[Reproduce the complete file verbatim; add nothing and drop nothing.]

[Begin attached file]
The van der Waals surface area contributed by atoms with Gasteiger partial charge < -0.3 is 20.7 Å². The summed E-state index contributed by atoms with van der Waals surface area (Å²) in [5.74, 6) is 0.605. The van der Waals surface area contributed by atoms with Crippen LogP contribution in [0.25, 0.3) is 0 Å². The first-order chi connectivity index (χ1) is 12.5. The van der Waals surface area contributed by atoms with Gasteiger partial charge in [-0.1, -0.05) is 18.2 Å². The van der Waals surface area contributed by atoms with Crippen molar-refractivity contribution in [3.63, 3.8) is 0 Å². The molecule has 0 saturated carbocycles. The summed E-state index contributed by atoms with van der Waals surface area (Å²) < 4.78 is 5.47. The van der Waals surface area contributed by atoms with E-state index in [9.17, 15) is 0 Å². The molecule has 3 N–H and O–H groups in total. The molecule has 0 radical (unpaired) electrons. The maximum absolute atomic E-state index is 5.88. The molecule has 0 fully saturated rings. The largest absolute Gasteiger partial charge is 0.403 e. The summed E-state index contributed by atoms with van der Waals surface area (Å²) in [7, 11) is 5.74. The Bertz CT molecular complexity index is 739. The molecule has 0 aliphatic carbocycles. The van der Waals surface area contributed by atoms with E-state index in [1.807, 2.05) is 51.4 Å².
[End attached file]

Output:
The van der Waals surface area contributed by atoms with Gasteiger partial charge < -0.3 is 20.7 Å². The summed E-state index contributed by atoms with van der Waals surface area (Å²) in [5.74, 6) is 0.605. The van der Waals surface area contributed by atoms with Crippen LogP contribution in [0.25, 0.3) is 0 Å². The first-order chi connectivity index (χ1) is 12.5. The van der Waals surface area contributed by atoms with Gasteiger partial charge in [-0.1, -0.05) is 18.2 Å². The van der Waals surface area contributed by atoms with Crippen molar-refractivity contribution in [3.63, 3.8) is 0 Å². The molecule has 0 saturated carbocycles. The summed E-state index contributed by atoms with van der Waals surface area (Å²) < 4.78 is 5.47. The van der Waals surface area contributed by atoms with E-state index in [9.17, 15) is 0 Å². The molecule has 3 N–H and O–H groups in total. The molecule has 0 radical (unpaired) electrons. The maximum absolute atomic E-state index is 5.88. The molecule has 0 fully saturated rings. The largest absolute Gasteiger partial charge is 0.403 e. The summed E-state index contributed by atoms with van der Waals surface area (Å²) in [7, 11) is 5.74. The Bertz CT molecular complexity index is 739. The molecule has 0 aliphatic carbocycles. The van der Waals surface area contributed by atoms with E-state index in [1.807, 2.05) is 51.4 Å².